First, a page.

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Closing the Gap

Digital Cross-Border Trade Post-COVID:Paperless, Logistics Tech | Economic Empowerment | GZERO Media

How did the pandemic facilitate cross-border trade?

It certainly helped move things along more efficiently in two ways, Nextrade Group founder and CEO Kati Suominen says during a livestream conversation on closing the global digital gap hosted by GZERO in partnership with Visa.

First, customs agencies in many countries (finally!) went paperless — a huge help for small businesses. Second, COVID accelerated the move toward logistics tech innovations like data-driven route optimization or drone delivery that make it easier and faster to deliver stuff.

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No Silver Bullet on Closing the Digital Access Gap | Economic Empowerment | GZERO Media

Is there any downside to going cashless?

Not really, but there are challenges, Usman Ahmed, head of Global Public Affairs and Strategic Research at PayPal, says during a livestream conversation on closing the global digital gap hosted by GZERO in partnership with Visa.

On the one hand, digitizing payment allows the creation of other financial services around it — mainly access to finance for the unbanked. On the other, there are privacy and security concerns, although these also exist with cash.

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The Debilitating Cost of Remittances | Economic Empowerment | GZERO Media

Dilip Ratha knows how hard it is to work abroad and send money home. Why? Because he had to go through the same hoops when he was a migrant.

It's the inconvenience and the cost, the World Bank's head of KNOMAD and lead economist says during a livestream conversation on closing the global digital gap hosted by GZERO in partnership with Visa.

Still, Ratha points out, these flows are a lifeline for millions of poor families around the world. And they keep the lights on in remittance-dependent economies like El Salvador or Lebanon.

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Political Unrest When Governments Fail Struggling Citizens | Economic Empowerment | GZERO Media

What happens when 1.4 billion people are cut off from the global economy because they don't have a bank account at a time of mounting crises?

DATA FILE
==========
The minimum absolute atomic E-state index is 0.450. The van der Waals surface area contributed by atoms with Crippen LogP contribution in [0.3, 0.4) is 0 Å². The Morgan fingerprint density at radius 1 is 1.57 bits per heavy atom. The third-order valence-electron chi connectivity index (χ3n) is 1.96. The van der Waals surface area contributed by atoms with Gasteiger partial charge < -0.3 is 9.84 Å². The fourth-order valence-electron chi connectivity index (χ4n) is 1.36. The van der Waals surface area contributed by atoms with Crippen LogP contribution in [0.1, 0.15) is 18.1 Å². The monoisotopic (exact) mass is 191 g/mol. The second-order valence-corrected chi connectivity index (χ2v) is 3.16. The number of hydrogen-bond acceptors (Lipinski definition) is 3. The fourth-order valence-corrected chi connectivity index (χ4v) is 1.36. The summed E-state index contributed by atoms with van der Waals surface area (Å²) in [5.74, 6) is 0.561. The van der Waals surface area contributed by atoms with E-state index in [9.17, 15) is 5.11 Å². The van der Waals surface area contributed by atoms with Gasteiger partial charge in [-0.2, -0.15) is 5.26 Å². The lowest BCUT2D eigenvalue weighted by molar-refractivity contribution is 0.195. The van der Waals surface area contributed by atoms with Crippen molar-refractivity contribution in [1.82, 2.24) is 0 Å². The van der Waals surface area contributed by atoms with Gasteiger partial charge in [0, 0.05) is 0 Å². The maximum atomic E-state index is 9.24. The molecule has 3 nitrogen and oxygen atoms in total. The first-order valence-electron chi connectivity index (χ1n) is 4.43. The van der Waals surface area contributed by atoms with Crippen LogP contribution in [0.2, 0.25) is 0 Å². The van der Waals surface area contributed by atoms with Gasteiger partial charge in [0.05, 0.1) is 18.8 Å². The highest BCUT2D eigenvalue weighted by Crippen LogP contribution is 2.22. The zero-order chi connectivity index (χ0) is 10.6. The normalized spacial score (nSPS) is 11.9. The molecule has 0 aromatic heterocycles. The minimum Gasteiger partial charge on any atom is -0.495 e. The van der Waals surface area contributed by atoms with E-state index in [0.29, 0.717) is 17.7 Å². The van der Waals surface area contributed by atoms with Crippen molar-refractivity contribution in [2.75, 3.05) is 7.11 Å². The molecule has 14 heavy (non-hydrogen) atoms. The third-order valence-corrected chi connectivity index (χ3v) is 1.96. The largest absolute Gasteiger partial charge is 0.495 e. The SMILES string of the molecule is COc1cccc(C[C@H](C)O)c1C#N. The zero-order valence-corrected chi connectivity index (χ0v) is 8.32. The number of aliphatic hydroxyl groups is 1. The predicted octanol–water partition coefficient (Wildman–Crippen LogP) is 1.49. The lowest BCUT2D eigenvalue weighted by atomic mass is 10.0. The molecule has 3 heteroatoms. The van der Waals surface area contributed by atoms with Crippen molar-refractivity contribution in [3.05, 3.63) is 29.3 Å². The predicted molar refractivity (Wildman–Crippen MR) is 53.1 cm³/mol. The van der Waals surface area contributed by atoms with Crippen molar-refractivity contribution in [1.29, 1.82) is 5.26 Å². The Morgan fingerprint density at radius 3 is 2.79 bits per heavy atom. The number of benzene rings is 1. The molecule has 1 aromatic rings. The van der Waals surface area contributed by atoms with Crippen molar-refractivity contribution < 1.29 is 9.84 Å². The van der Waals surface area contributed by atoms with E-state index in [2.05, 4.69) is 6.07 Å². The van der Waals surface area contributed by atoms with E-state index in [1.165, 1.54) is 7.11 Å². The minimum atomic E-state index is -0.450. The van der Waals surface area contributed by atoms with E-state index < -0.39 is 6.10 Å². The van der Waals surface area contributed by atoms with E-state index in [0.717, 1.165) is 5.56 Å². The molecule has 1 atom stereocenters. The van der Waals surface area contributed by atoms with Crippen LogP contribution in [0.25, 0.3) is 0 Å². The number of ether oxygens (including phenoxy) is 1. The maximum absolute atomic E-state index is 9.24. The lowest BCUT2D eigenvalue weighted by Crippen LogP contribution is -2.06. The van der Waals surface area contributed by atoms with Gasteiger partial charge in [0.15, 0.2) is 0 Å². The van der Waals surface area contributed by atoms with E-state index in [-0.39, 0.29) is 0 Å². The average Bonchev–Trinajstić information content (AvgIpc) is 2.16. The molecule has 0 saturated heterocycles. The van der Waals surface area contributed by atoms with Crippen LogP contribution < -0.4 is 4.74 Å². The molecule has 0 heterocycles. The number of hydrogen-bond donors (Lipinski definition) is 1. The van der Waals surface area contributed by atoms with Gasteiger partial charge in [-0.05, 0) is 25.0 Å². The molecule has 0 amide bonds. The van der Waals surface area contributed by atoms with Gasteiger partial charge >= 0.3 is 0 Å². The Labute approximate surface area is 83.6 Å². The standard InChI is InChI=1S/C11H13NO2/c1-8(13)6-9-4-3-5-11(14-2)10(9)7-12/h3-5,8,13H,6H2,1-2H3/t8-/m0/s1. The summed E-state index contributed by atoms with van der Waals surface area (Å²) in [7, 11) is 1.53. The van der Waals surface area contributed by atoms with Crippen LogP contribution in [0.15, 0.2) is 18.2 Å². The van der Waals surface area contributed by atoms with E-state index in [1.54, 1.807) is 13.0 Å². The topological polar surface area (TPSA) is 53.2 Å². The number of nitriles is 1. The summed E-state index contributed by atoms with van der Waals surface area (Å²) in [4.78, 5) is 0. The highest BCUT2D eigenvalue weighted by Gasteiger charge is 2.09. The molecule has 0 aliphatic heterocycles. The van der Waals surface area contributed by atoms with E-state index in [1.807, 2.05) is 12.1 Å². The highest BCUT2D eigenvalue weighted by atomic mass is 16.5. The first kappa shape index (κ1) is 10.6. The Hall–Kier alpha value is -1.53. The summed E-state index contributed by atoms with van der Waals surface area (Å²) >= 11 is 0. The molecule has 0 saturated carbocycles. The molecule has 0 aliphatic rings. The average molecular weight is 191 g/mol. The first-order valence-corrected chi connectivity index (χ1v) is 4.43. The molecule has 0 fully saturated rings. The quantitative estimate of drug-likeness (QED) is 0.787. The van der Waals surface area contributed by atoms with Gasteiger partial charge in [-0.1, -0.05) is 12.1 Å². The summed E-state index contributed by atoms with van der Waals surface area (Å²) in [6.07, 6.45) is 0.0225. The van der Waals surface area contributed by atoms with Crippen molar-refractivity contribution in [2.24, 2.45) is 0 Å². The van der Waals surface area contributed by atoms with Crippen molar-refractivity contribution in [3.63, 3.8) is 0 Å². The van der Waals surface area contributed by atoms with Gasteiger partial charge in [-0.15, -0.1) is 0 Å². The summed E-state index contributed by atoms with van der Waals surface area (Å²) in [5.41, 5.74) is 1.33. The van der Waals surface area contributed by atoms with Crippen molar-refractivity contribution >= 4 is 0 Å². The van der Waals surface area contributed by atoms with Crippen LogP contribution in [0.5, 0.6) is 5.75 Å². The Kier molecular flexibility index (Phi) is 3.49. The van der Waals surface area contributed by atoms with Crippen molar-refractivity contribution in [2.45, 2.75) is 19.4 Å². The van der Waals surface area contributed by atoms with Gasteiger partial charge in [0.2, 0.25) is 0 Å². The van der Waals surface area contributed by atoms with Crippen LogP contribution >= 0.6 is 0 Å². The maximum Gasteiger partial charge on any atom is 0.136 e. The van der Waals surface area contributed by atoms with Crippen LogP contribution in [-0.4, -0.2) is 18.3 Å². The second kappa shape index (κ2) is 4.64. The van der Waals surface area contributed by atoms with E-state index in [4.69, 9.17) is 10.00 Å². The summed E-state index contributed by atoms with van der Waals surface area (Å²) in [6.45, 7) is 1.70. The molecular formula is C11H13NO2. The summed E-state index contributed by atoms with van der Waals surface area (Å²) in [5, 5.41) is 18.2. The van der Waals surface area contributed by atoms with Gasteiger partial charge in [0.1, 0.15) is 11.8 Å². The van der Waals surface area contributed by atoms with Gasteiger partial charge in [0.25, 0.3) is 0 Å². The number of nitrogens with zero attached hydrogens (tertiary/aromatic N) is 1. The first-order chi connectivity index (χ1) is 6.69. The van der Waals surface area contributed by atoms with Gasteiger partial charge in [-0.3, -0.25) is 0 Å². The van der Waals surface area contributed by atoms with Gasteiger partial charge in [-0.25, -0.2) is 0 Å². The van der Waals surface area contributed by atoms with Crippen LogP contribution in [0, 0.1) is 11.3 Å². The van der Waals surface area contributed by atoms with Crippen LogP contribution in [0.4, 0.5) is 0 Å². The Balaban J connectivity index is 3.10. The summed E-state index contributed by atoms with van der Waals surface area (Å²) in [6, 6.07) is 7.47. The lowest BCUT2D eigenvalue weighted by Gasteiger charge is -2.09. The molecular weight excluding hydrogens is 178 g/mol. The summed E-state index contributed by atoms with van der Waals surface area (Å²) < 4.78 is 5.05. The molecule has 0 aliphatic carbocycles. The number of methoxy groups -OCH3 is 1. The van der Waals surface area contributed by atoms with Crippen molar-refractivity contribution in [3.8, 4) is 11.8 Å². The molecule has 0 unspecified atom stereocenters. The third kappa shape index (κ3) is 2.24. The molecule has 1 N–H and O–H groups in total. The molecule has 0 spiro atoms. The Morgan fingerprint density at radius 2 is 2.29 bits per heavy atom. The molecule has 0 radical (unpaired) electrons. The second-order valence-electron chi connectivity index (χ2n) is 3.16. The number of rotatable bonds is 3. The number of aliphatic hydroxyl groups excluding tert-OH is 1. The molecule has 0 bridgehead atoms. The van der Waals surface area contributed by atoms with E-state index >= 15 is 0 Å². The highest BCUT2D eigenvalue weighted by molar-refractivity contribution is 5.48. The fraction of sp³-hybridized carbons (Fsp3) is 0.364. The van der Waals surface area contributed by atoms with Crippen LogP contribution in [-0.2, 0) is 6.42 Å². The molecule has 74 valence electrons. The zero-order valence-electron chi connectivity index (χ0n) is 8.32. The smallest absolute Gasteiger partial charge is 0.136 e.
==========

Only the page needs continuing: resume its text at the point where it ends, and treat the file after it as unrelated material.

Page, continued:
"The geopolitical ramifications are potentially huge," Ali Wyne, senior analyst for Global Macro-Geopolitics at Eurasia Group, says during a livestream conversation on closing the global digital gap hosted by GZERO in partnership with Visa.

First, it was COVID. Then came the twin blows of the food and energy crises, aggravated by Russia's war in Ukraine. When people are struggling, Wyne adds, they'll look to their governments for solutions.

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Adapting To A Digital Economy Around The World | Economic Empowerment | GZERO Media

In the next decade, 70% of new value in the global economy will come from digital businesses. But more than 3.5 billion people without internet access will be cut off, and not all of them will live in the developing world.

“This is very much a global challenge,” Eurasia Group senior analyst Ali Wyne says in a livestream conversation hosted by GZERO in partnership with Visa.

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GZERO Media

One of the most important changes happening in the global economy today is invisible. It’s the accelerating move from hard currencies and brick-and-mortar banks to digital and mobile-based platforms for commerce, payments, and banking.

This shift, which got a boost from the COVID pandemic, will transform the global economy from the ground up: broadening households’ and entrepreneurs’ access to the financial tools they need to thrive and grow, which strengthens national and regional economies, ultimately spurring more global economic growth. The annual value of the digital economy is already valued at $14.5 trillion. And through the next decade, it will account for nearly three-quarters of global GDP expansion.

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A customer sets-up M-Pesa money transfer servive inside a store operated by Kenyan's telecom operator Safaricom.

Reuters

More tha 3 billion people are still not operating within the digital economy, thus widening global inequality. We look at three issues the world’s grappling with to bring them on board.

Why internet access is everything

Scan any UN report’s “development goals” and the importance of expanding global internet access becomes obvious. To end poverty, boost healthcare, improve the quality of education, reduce all forms of inequality of opportunity, create jobs, power innovation, and enhance life in the world’s cities, more human beings need reliable access to the internet. That’s why it’s disappointing that half the world’s countries remain slow to introduce information and communications technologies (ICT) in schools and that too many poor countries still lack the mobile broadband needed to connect. The pandemic has been a good-news, bad-news story here. The virus has forced greater investment in ICT and provided people everywhere with obvious incentives to learn how to use it. But a difference in means ensures the gap between rich and poor countries has grown wider. The solution to these problems depends, as ever, on greater international investment. This isn’t charity, and it isn’t simply a matter of “fairness.” All countries need a stronger, more resilient, and more sustainable global economy. Shared prosperity depends now more than ever on access to the internet for everyone.

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